13.The helicopters purchased will be purpose built and fitted with modern equipment. The replacement helicopters will have better and safer performance to engage in all weather day/night search and rescue operations over land and water. At the operating range of 100 nm, the three new large helicopters can remain on the scene for three hours and pick up 24 survivors per trip. They will have a maximum operating range of 200 nm at which the on-scene time is one hour and ten survivors can be picked up per trip. As regards the five new small helicopters, they will have a maximum operating range of 100 nm and half an hour on-scene time. Two survivors can be picked up per trip. These performance standards represent considerable improvements over what GFS is capable of providing with the present fleet.

14.The new helicopters will meet all civil aviation regulations. This makes it possible for the GFS to carry out rooftop operations and utilise all landing sites and rooftop helipads. Hence, GFS will be able to transport casualties directly to the hospitals with landing sites and rooftop helipads, thereby ensuring speedy treatment of casualties.

Modification of existing helicopters

15.We have considered the option of reducing the number of new helicopters to be procured by upgrading some of the existing ones. Four of the S76 (the S76A+ model) are of a built standard that simply cannot be upgraded. Technically speaking, we could upgrade the remaining two S76 (the S76C model) to increase their power margins. However, this will not be a cost-effective and desirable alternative. The average time to complete the upgrading works will be four to six months per aircraft (or 2 100 man-hours per aircraft) at a minimum cost of $11 million per helicopter. More importantly, assuming that we replace the four existing S76 and upgrade the other two, we would end up with a S76 fleet with two types of helicopters each with their own spare parts, operating procedures and performance capabilities. This is highly undesirable in terms of flight safety. From a training point of view, the Director of Civil Aviation has advised that it would be unwise for the crews of GFS to operate more than two types of aircraft simultaneously.

16.As regards the three S70 Blackhawks, we could, as an alternative to replacement, equip them with a limited flotation device to enhance their suitability for long-range off-shore search and rescue. The cost is about $27.3 million per airframe but the device may not meet fully the operational requirements. Modification to these helicopters to include automatic pilot system with search and rescue functions is technically not feasible.

Partial replacement of existing fleet

17.We have also considered partial replacement of the present helicopter fleet but concluded that this is undesirable because the tasks undertaken by the two new types of helicopters are different. The large replacement helicopter will specialise in long-range search and rescue and Police support, while the small replacement helicopter is for general purposes and inland search and rescue. Replacing only the S76 with new small helicopters will not enhance our off-shore search and rescue capability as the new small ones and the S70 Blackhawks are not equipped for this purpose. Replacing the S70 Blackhawks alone with new big helicopters would mean that we still have to rely on the S76 with power margins falling short of the civil aviation requirements to carry out many duties.


18.The Controller, GFS estimates that the total non-recurrent expenditure of the proposal is $728.5 million, made up as follows -

Item$ ' 000
(a) Three replacement helicopters for the three S70 Blackhawks

(b) Five replacement helicopters for the six S76

(c) Spares and support parts

(d) Evaluation and support

(e) Pilot and engineering training


The expenditure would spread over a period of four years in line with the delivery schedule and terms of payment. The estimated cashflow will be as follows -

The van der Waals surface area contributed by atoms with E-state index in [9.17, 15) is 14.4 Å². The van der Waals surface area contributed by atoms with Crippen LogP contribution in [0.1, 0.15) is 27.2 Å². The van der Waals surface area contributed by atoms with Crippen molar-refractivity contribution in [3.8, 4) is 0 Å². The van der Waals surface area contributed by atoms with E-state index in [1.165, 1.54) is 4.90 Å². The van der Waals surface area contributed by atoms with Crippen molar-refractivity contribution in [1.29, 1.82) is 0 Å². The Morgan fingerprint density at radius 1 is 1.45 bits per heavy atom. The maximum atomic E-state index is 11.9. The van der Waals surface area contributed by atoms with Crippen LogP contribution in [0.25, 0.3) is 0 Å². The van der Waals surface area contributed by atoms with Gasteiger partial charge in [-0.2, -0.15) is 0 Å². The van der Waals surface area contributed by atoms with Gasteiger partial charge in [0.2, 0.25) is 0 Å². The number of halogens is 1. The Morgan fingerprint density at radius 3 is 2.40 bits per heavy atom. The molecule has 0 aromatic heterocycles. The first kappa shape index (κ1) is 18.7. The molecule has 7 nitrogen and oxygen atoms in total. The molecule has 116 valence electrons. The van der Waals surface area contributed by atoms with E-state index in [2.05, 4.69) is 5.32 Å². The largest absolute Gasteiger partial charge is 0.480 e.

$ ' 000

19.As regards paragraph 18(a) and (b), these cover the cost of basic design, manufacture and delivery costs of the eight purpose-built replacement helicopters. The estimates are based on a market study conducted by GFS earlier this year.

20.As regards paragraph 18(c), this covers the cost of spare and support parts for three years to provide a stock/spare base and the delivery cost.

21.As regards paragraph 18(d), this covers the cost of overseas visits for evaluating the helicopter models and the cost of providing a manufacturer's technical representative and an instructor pilot by the manufacturer to Hong Kong for essential initial assistance to GFS.

22.As regards paragraph 18(e), this covers essential tailor-made training for pilots and maintenance staff provided by the manufacturer.

23.With the eight replacement helicopters, GFS will continue to provide 24-hour coverage and the same amount, if not more, of flying hours as at present. Since the staffing level and spare parts and maintenance cost of the helicopters required are closely related to their utilisation, the Controller, GFS estimates that the annual recurrent expenditure for the replacement helicopters will be the same as the current fleet, which is $88.8 million.

24.We shall sell the nine existing helicopters and the associated spares when the eight replacement helicopters are in service. While the resale price will depend very much on the condition of the helicopters at the time of sale and on whether there would be competitive demand for that type of helicopter, we expect that we would be able to recover about $360 million from the resale of the existing fleet.

Implementation Plan

25.The Controller, GFS plans to purchase the helicopters through a world-wide public tender exercise. We shall form a Helicopter Replacement Evaluation Team and conduct overseas visits to examine and select suitable helicopters models. The following is the programme schedule -

Three new large helicoptersFive new small helicopters
(a)Preparation of tender specifications

November 1997November 1997
(b)Preparation and issue of tender documents

March 1998
March 1998
(c)Evaluation of tender proposal

May 1998 August 1998
(d)Negotiation with tenderer

July 1998 October 1998
(e)Submission to Central Tender Board and award of contract

August 1998 November 1998
(f)Delivery of helicopter

February to
October 2000
April 2000 to
July 2001


26.At the Finance Committee meetings held on 9 December 1987 and 25 January 1989, Members approved the purchase of three and five S76 helicopters respectively. These eight S76 entered service in 1990 and 1991. The Finance Committee further approved the purchase of two S70 Blackhawks in March 1992 and one S70 Blackhawk offset by selling two S76 helicopters in December 1994. These S70 Blackhawks commenced operation in 1992 and 1995 respectively. The GFS now operates a fleet of nine helicopters.

Security Bureau
November 1997